Customer Reviews

Replacement Race for 02475 Bearing - 02420

Average Customer Rating:  4.7 out of 5 stars   (34 Customer Reviews)

Race provides smooth surface for bearing to roll on inside of trailer hub. Works with 02475 bearing. Replacement part uses industry-standard number.

by:

The products were right and exactly what I needed. I have been using Etrailer for a year now for my business. Customer service is awesome. I recommend them to all my associates.



by:

It would have been a five star rating except the bearings, races, seals, bolts and nuts were all rattling around together in the box. I will have to check for any damage to the bearings, races and seals.

Etrailer Expert

Jenny N.

12/26/2022

Oh my! If there is any damage we are happy to take care of it for you. Customer Service will be in touch with you.



by:

This braking system is the best now you can drive with confidence knowing that when you apply your brakes your going to stop there should be some more stars they only have 5 am adding 5 more



by:

Parts arrived on time. What was disappointing is that the bearings races and seals were just tossed into the box and left to rattle around during shipping. Other than that the parts look good.



by:

I found out recently that Dexter Axle, Rockwell International, and Kodiak Brake company are all using Chinese manufactured bearings & races on their products they sell. I sold bearings & races all my adult life, so I am familiar with these products. I wanted to give them a try on my application, to see if they are good enough to hold up on my big trailer application. After receiving the races & bearings, they looked like good quality products. I greased them, and installed them with no issues. Time will tell if they are going to hold up. I am confident that they meet stringent manufacturing tolerances or they would't sell them. They look great, but I would like them packaged better. They came loosely shipped in a box.

Bill

6/19/2019

After running these Races, Bearings & Seals for a year. I am happy to report that I had no issues what so ever. My trailer weighs 18,000 lbs empty, and more then 25,000 lbs loaded. It has 3 axles. After servicing the bearings for 1 year of use, there were no signs of failure. It made a believer out of me using these imported products.



by:

I have a 2018 Forest River Cedar Creek that has a gross weight of over 16K and found I had issues with panic stops. Decided to put on Kodiak disc brakes and the install was easy with the help of staff and the video from etrailer. I can tell you the trailer now has the ability to stop when I need it. This should be an option on all heavy trailers. 10 times better stopping ability.

Eaglecrest A.

10/12/2020

Just repacked the bearings and no dark burnt grease on the outer bearing like the OE equipment. Great product..



by:

Got the missing items!



by:

The products are excellent. The shipping and handling leaves a lot to be desired. My first package went two day shipping to a previous address I used( we're full time RV ers). The reshipping to the correct address was supposed to be 2 day but it went ground and took a week. The parts in the box were half correct even though the representative assured me he had the right parts.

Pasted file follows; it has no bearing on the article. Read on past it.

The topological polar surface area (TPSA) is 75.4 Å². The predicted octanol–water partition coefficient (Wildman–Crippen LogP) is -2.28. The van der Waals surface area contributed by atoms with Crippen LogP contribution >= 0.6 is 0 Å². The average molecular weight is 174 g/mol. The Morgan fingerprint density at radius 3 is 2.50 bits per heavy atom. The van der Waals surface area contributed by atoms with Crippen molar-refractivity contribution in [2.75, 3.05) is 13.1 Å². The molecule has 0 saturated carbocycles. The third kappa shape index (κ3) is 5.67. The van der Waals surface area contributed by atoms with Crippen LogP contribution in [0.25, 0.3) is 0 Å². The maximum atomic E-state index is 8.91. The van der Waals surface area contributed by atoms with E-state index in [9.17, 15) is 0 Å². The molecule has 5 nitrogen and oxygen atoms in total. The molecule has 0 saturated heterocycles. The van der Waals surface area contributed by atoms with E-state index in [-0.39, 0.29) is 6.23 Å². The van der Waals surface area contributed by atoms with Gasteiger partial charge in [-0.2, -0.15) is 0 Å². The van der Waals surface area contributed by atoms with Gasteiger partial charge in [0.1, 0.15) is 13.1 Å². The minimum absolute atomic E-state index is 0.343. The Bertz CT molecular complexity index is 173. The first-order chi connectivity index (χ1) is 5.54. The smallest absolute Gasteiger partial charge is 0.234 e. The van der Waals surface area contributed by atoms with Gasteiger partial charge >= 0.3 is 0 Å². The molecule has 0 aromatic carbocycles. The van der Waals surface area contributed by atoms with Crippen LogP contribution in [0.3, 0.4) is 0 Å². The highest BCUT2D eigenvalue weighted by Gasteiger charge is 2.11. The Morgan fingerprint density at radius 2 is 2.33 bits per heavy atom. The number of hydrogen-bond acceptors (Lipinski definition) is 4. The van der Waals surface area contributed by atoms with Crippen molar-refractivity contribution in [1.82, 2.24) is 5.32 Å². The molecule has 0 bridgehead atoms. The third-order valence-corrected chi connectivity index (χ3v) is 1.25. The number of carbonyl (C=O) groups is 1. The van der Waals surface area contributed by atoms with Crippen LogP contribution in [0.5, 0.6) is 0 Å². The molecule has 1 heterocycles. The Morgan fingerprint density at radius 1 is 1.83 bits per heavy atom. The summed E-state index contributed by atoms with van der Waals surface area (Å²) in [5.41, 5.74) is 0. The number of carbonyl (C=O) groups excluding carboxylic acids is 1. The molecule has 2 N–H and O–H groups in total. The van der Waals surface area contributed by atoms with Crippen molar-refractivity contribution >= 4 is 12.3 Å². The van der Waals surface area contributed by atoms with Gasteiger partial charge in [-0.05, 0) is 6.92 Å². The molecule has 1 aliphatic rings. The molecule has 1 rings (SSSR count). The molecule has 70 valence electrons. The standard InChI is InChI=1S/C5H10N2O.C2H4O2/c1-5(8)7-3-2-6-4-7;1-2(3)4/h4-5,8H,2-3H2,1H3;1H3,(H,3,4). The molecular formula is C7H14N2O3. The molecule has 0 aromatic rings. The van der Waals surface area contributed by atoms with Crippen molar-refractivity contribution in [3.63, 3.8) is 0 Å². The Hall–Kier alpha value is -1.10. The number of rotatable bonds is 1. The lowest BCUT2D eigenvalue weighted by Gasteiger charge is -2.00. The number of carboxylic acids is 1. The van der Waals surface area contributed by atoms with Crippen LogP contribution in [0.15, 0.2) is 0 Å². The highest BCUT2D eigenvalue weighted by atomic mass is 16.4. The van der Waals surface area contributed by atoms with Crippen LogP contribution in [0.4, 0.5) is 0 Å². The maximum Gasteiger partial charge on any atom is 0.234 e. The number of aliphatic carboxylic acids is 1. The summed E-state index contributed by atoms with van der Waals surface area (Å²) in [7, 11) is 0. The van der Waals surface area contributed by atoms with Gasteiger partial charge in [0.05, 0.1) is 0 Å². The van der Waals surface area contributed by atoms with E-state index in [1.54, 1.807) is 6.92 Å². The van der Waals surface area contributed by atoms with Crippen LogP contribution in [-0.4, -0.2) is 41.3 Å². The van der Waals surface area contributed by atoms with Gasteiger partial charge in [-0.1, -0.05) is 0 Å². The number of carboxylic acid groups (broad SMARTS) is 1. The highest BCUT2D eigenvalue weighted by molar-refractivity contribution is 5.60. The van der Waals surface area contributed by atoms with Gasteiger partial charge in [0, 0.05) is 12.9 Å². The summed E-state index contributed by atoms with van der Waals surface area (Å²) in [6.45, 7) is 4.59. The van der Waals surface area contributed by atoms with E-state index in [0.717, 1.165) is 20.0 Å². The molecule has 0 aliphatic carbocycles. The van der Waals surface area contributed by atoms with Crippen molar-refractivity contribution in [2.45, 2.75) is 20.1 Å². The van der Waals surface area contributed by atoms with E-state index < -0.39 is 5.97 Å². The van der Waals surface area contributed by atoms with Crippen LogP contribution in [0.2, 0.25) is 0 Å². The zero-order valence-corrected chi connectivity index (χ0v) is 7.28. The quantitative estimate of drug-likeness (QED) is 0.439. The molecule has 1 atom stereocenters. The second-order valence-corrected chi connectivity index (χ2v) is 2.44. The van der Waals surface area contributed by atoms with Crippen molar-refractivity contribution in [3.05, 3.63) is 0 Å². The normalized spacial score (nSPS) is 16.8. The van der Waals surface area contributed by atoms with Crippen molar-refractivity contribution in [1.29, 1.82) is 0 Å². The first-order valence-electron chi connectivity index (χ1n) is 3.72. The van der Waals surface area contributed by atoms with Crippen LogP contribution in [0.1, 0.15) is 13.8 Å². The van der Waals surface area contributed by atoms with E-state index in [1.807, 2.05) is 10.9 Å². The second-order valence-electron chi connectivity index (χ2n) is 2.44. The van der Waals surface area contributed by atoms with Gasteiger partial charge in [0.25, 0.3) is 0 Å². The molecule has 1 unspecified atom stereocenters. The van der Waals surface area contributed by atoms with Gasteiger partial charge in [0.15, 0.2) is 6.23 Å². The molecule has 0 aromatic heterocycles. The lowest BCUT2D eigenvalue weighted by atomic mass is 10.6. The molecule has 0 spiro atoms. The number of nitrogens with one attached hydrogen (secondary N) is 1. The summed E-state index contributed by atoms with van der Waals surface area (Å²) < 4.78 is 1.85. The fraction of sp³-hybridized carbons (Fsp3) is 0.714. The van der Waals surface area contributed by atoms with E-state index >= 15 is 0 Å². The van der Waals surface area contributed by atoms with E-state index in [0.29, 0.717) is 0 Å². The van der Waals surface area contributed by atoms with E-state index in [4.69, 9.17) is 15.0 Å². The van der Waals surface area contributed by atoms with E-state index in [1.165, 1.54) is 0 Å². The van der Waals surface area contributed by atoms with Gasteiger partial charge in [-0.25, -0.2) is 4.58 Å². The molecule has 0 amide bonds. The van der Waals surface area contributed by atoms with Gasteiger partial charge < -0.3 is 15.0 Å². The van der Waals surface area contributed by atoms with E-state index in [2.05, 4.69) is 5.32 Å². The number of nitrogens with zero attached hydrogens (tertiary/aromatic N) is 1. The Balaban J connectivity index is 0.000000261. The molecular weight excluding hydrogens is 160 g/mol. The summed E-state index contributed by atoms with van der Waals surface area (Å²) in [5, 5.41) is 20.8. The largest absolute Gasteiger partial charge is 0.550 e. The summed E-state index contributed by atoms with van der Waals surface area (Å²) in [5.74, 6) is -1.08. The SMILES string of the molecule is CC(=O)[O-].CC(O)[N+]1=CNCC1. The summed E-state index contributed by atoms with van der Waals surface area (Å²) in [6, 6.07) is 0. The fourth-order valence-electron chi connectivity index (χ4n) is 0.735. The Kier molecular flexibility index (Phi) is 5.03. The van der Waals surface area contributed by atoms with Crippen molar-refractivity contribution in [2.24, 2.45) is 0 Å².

I reordered the parts, 2 day express and the package sat for a day. Ups said they had a label but no box. etrailer said it shipped. Three days later I get the box. So far I have no commitment from etrailer to do anything with regard to a refund for my trouble. Hard to pull a fifth wheel with no bearings.

Etrailer Expert

Sierra K.

11/12/2021

Customer service will contact you regarding the shipping.



by:

Sales staff were very knowledgeable and curtious answered all my questions and concerns



by:

Bearings were received in a timely way, installed and have1500 miles on them with no problems. I use etrailer for all my trailer needs and have always gotten good product and good service.



by:

I received order on time as I was told , all parts looks great ,,,I have not installed yet,,but I will continue to get my parts from Etrailer,,Great prices,,On time delivery,,,,Thanks Mark,,and Etrailer



by:

Hi I got all my stuff and packaging was great. I ordered these parts for back up if I have issues on the road with my RV you seem to have everything I need and great product with great price.

Thanks



by:

I ordered these parts as spares so if I have a problem on the road. Look good and should work fine.



by:

Received product, installed as expected, will see how it performs.

Nick W.

1/9/2015

Product is working out well...we haul horses, and keep up on maintain. Reg. Expect to get many miles out of bearings and races..



by:

I purchased several products. They arrived as expected. No surprises. Prices are reasonable. Most products have a video review and other helpful product information.



by:

I've had zero issues, performance is as I would expect



by:



by:

Great product,for the very low price



by:

The products all looked great and I was very please about the quick shipping! Usually, free shipping takes forever.



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by:

Fit as described.



by:

great product , fast delivery



by:

OEM fit.



by:


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  • Will Swagman XC 2 Bike Carrier # S64650 Fit on a 2003 Honda CR-V and Clear the Spare Tire
    The Swagman XC 2 Bike Carrier, part # S64650, has a measurement of 10-1/2 inches from the center of the hitch pin hole to the closest part of the bike rack which is the wheel mount hoop. You will need to measure on your 2003 Honda CR-V to see if the bike rack will clear your spare tire. If you take a yardstick and hold it against the spare tire, straight up and down, and take the measurement from the center of your hitch pin hole on your hitch to the yardstick. If that measurement is less...